Every year, about 20 billion gallons of oil are transported across Washington waters.
Washington also requires 28 oil refineries, large oil-handling facilities, liquid fuel pipeline and oil tanker companies to have oil spill contingency plans.
Washington State Marine Debris Task Force have some new guidelines for beachgoers on what to do with wood debris and the best way to deal with potentially hazardous items.
Logs, branches, and wood debris are common along our coastal beaches. In the wake of the 2011 Japan tsunami, beachgoers may find a larger amount of wood debris as well as some new items coming in with the tides-small beams and milled lumber.
NOAA warns those on the beach that in most cases, you should leave the items in place. Unless the wood is treated, or contains a lot of nails and other metal, the wood should stay on the beach, decay, and become part of the ecosystem.
If the item is unusual and you believe that it is Japan tsunami debris, report it as if it were.
To report items, call 1-800-WA-COAST or email email@example.com
Warm, dry weather over the weekend helped move fire in Grays Harbor and throughout the state. 10 wildfires started over the weekend scorching more than 100 acres and citizens are urged to use caution. Even with very few warm days this spring, never under estimate the ability of grass and brush to catch on fire.
The C-Line Wildfire was reported early Sunday morning approximately 8 miles northwest of Littlerock.
The fire burned over 60 acres on state trust lands. Some recreation areas closed in the vicinity of the fire. Winds pushing from the east moved the fire through the area.
Smoke was visible from Olympia.
The state Department of Natural Resources says about 80 people, several engines and a helicopter were fighting the fire Sunday.
Karen Ripley of the Department of Natural Resources there have been no evacuations or injuries from the fire.
The cause of this fire is under investigation.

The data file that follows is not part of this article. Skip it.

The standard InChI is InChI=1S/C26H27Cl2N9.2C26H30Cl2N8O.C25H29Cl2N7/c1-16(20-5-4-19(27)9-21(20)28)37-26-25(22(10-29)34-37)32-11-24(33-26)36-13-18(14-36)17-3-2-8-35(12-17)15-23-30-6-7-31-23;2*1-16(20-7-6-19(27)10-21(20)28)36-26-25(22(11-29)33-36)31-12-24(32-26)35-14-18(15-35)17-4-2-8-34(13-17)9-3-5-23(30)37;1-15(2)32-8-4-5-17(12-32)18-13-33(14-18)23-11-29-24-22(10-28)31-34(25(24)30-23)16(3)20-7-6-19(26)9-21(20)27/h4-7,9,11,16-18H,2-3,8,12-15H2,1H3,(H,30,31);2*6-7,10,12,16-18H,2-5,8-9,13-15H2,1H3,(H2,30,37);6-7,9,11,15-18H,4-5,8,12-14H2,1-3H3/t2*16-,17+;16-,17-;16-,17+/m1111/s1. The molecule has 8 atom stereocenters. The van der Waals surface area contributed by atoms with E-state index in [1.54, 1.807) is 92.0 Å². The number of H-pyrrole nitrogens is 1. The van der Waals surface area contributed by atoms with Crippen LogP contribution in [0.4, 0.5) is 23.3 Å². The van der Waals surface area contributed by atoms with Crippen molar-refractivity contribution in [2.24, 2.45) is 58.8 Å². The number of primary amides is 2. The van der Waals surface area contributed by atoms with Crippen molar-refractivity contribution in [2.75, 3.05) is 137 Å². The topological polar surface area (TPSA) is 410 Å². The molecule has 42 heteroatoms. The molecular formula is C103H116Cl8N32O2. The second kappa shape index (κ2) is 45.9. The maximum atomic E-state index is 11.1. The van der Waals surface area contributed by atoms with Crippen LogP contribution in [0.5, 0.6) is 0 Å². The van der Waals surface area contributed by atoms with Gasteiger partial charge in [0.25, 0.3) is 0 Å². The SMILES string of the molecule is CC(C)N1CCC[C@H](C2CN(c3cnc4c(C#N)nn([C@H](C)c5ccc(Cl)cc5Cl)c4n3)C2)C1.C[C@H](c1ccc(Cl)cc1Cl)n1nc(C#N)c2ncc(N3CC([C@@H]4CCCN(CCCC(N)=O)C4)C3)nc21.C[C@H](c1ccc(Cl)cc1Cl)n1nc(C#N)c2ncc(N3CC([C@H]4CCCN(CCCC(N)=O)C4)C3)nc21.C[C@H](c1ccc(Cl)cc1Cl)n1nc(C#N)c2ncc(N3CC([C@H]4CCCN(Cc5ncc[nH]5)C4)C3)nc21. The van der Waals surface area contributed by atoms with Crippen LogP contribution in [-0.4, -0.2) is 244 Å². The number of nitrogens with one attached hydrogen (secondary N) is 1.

Clam digs return this week to Twin Harbors. Shellfish managers approved a morning razor clam dig May 8-14 at Twin Harbors and May 10-11 at Long Beach.
Dan Ayres, WDFW coastal shellfish manager, said two other beaches – Copalis and Mocrocks – are now closed for the season.
“We still have clams available for harvest at Twin Harbors and Long Beach, and we want to give diggers a chance to catch their limit before the season comes to an end,” Ayres said. “After this opening, we’ll take another look at how the catch on those beaches measures up against the harvest guidelines.”
Digging dates at those beaches, along with morning low tides, are as follows:
• May 8, Wednesday, 6:22 am -0.5 ft., Twin Harbors
• May 9, Thursday, 7:00 am, -0.8 ft., Twin Harbors
• May 10, Friday, 7:37 am, -0.9 ft., Twin Harbors, Long Beach
• May 11, Saturday, 8:12 am, -0.8 ft., Twin Harbors, Long Beach
• May 12, Sunday, 8:48 am, -0.7 ft., Twin Harbors
• May 13, Monday, 9:23 am, -0.5 ft., Twin Harbors
• May 14, Tuesday, 10:01 am, -0.2 ft., Twin Harbors
Officials remind diggers to avoid disturbing the western snowy plovers, nesting on the beaches through August. The small white birds are listed under the federal Endangered Species Act as threatened and by the state as endangered.
Plovers – and their eggs – are extremely vulnerable at this time of year because the birds nest in the dry sand, Ayres said.
At Twin Harbors, the closed areas are located from just south of Midway Beach Road to the first beach-access trail at Grayland Beach State Park.
To participate, diggers age 15 or older must have an applicable 2013-14 fishing license to harvest razor clams on any beach. Licenses are available online (https://fishhunt.dfw.wa.gov/), by phone (1-866-320-9933) and from license dealers around the state.
Clam diggers are limited to 15 razor clams per day, and are required to keep the first 15 clams they dig. Each digger’s clams must be kept in a separate container.
Following a 7 day dig on the Twin Harbors, the Washington Department of Fish and Wildlife is set to announce two morning razor clam digs in May this week. The dates will be based on toxin tests conducted at the beaches.
These digs will be the last of the season. Razor clam season closes from June through October to allow razor clams to spawn. This year, numbers on Kalaloch did not allow that beach to open, but Coastal Shellfish Manager Dan Ayres is hopeful it will return to the schedule in the fall.
Extra enforcement by WDFW has seen multiple instances of digging over the limit along the coast. Those diggers were cited by officers. By law, clam diggers are limited to 15 razor clams per day, and are required to keep the first 15 clams they dig. Each digger’s clams must be kept in a separate container.
You must have a valid fishing license to dig in these final openings. Your 2013-2014 fishing license will run through the fall digs.